Then the flashing blue light of the policeman on the Kawasaki was behind me and I tried to play back what he’d just seen: A guy doing crazy shit in heavy traffic on a sport bike, hitting triple digits on an overpass on the rear wheel, etc. I pulled over. He started screaming at me, and it wasn’t until I had my helmet off that I realized he was angry that I had pulled over, that “we” let “him” get away. He had seen the whole episode, seen the Vatto try and clip me. I put my lid back on and “we” proceeded, in vain, to chase down the offender. When he finally pulled over on a side street, we shot the shit for a while, and he started asking about the Duck. I offered to let him ride it and to my surprise he accepted. Without thinking I told him to be careful and he smiled, “I have a gun” he said. “No worries.”

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Motorcycle Polo

A new sport was launched four years ago in Rwanda: moto-polo. I wish the video above showed some of the crashes and falls, but we can dream on…

The sport is similar to traditional polo, except it was born out of this country’s distinctive palette of characters, customs and resources…Instead of horses, of which there are few in Rwanda, players drive and ride motorcycles, of which there are many.

There are five cycles on each team, opposing goals and 15-minute quarters with a “beer’s worth” break in between. The game is played at a frenzy—drivers goose the bikes to 45 miles per hour—as players jab and motorcycles fall.

The sport is evolving. Official statistics are not tabulated. Rules have never been written and are generally thought to be limited to these: motorcyclists cannot use their feet to kick the ball, and players cannot stick objects into motorcycle wheels.

You can read more about it right here.

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Over Age-40 Motorcyclists Have Greater Risk Of Injury And Death

ira's bike, helmet and passenger

I’ve had a motorcycle for the last 20 years, and have never been in a serious accident. It’s a 600cc Honda that I take on roads, on trails and in the woods, where I’ve dropped it sometimes and needed a tractor to haul me out. But I always wear a helmet, which is NOT required by law in Connecticut.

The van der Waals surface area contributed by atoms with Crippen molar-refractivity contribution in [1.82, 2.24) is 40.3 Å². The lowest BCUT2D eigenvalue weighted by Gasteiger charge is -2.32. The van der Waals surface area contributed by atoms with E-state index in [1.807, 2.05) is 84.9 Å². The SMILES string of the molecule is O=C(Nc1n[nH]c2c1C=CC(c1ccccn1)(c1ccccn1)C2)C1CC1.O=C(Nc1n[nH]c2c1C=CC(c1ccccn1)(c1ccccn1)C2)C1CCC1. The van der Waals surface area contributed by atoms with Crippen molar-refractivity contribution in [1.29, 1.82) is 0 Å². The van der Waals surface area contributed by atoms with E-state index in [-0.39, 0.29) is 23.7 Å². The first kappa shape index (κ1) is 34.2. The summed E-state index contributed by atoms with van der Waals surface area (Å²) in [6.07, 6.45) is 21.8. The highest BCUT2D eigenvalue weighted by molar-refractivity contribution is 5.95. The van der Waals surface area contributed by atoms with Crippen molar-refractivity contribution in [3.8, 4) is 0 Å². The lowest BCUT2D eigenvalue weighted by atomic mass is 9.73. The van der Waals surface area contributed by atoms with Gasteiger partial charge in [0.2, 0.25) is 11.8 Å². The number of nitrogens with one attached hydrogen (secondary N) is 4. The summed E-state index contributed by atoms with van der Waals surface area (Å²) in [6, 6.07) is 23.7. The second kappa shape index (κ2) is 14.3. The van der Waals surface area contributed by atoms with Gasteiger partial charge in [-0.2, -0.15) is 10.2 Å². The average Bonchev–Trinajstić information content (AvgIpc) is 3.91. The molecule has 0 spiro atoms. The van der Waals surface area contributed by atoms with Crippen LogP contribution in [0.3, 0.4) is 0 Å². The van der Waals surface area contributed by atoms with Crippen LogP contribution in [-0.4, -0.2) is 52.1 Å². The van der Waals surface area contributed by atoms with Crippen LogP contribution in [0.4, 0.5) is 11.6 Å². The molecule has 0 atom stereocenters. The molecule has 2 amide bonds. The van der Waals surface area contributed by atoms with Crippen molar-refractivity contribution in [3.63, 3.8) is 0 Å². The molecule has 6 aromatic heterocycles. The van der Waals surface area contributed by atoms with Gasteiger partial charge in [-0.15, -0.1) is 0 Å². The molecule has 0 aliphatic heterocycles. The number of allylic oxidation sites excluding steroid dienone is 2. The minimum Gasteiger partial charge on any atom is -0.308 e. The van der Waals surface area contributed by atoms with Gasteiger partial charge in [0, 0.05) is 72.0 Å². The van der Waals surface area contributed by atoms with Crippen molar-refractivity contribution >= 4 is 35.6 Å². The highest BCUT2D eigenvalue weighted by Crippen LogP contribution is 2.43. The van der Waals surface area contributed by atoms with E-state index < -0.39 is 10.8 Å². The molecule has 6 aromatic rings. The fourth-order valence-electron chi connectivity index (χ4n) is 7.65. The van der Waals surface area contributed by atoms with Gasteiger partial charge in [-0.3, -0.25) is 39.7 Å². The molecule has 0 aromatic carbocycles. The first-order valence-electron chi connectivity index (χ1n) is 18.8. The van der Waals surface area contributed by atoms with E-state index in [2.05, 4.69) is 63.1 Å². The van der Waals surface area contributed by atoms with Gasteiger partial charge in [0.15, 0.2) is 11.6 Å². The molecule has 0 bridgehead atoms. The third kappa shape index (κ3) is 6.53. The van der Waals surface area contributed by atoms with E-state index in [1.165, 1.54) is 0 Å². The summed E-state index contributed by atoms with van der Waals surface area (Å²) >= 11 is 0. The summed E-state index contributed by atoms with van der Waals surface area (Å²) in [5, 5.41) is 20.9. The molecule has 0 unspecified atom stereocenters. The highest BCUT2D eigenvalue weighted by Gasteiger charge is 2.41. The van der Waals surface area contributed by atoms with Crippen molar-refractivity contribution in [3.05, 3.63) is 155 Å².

I remember a doctor commenting on how many bikers are killed, because they liked the wind through their hair, and how many others end up brain dead in hospitals at the expense of the state. “It should be required by law to wear a helmet,” he insisted. But personal freedom is still the dominant principle here, even if it costs taxpayers money.

Multi-millionaire publisher Malcom Forbes took up motorcycling in the late 1960s, in his late 40’s, and became a leading goodwill ambassador for the sport of motorcycling. His international riding trips were covered extensively not only by motorcycle magazines, but also by the mainstream media.

Forbes, lived until age 71, and he made his thoughts on motorcycles and politics quite clear, perhaps differing with the doctor I mentioned above:

“I think legislative assaults on motorcyclists are totally emotional, disproportionate and totally unfair… They are instigated and implemented by people who know nothing about motorcycling, but have a prejudice. It’s easy to curb the freedoms of others when you see no immediate impact on your own.”

Forbes helped changed the general public’s perceptions of what motorcyclists and motorcycling were all about. He showed that motorcycling was not only socially acceptable behavior, but even a highly desirable pastime for people of all social walks.

Malcolm Forbes on his Harley

The article below contrasts with car drivers, where the older ones have fewer accidents than the newbies under 25. Wonder why that is? Maybe the experience of piloting a car is worth more than the strength and quicker reflexes needed to operate a motorcycle. Either way, be careful, safe and wear a helmet.

NEW YORK (Reuters Life! April 6) – As the number of baby boomers taking to the road on motorbikes has risen, so has the average age of motorcyclists involved in crashes with riders aged 40 plus more likely to be injured or killed, a U.S. study says.

A University of Rochester Medical Center study of 61,689 motorcyclists aged 17 to 89 found that aging road warriors were nearly twice as likely to die as a result of a motorcycle accident compared to younger riders.

Researchers found that between 1996 and 2005 the average age of motorcyclists involved in crashes increased to about 39 from 34 and the proportion of injured riders aged 40-plus rose to about 50 percent from 28 percent.

The study found that of all injured riders in the study, those aged 50 to 59 represented the fastest growing group, while 20 to 29-year-olds were the most rapidly declining. Read the rest of this entry »